Upon returning to London, Mr. Pickwick is escorted to a debt prison. What a scope for observing people and morals! And Mr. Pickwick listens and records numerous court and prison stories, as he had previously collected and recorded the stories of an itinerant actor, a priest from Dingley Dell, a sales agent, coachman, his servant Sam; the legends about Prince Bladead and how underground spirits stole the sexton ... However, the conclusion he comes to is not encouraging: "My head hurts from these scenes, and my heart hurts too."

In prison, Mr. Pickwick meets Jingle and Trotter, ragged, exhausted, and hungry. Shaking their generosity, he gives them money. But Mr. Pickwick himself was shocked by the generosity of his servant, who went to prison so as not to part with him.

Meanwhile, without drawing out anything from Mr. Pickwick, the cunning Dodson and Fogg forced Mrs. Bardle to perform an “empty formality”: to sign a debt obligation in the amount of the costs of the lawsuit. So Mrs. Bardle, too, ended up in Fleet. Sam and Pickwick Perker’s attorney took a written statement from her that from the very beginning this case was started, inflated and conducted by Dodson and Fogg and that she deeply regrets the disturbance caused to Mr. Pickwick and the slander against him. It only remained to persuade Mr. Pickwick to make a generous gesture - to pay legal costs for himself and for Mrs. Bardle, and the prison can be left. The newlyweds, Mr. Winkle and Arabella, who plead with him to be their ambassador to both Arabella’s brother and Winkle’s father, help him persuade him to announce their marriage and receive a belated blessing.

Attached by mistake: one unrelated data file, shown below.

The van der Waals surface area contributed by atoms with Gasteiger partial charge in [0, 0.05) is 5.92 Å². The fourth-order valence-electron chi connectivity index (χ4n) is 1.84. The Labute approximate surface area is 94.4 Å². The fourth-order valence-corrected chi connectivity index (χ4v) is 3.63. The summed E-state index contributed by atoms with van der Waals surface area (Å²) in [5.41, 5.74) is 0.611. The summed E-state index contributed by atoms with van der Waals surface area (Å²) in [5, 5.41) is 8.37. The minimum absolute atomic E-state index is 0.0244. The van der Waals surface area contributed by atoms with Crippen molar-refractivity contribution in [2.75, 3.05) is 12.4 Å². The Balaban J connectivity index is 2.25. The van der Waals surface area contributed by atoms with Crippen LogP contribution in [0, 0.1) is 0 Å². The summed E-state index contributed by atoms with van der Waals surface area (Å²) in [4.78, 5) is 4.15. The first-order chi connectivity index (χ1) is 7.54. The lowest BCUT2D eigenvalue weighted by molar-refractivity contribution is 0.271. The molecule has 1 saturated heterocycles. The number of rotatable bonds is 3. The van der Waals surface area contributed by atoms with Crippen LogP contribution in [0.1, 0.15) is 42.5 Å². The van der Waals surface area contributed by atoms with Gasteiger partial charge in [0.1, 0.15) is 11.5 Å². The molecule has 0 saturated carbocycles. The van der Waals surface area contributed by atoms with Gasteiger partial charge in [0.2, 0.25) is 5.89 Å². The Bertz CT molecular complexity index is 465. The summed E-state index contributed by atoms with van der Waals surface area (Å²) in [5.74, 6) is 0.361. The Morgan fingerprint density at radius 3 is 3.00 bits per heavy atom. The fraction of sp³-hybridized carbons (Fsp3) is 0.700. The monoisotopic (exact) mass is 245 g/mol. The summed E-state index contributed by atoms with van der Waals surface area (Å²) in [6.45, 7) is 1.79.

After all these adventures, Mr. Pickwick closes the Pickwick Club and retires, renting a house in the quiet and picturesque surroundings of London, where he settles with his faithful servant Sam, the maid of Mary (two years later Sam and Mary got married), and the ceremony “sanctified” this house the weddings of Mr. Snodgrass and Emilia, the daughter of Mr. Wardl.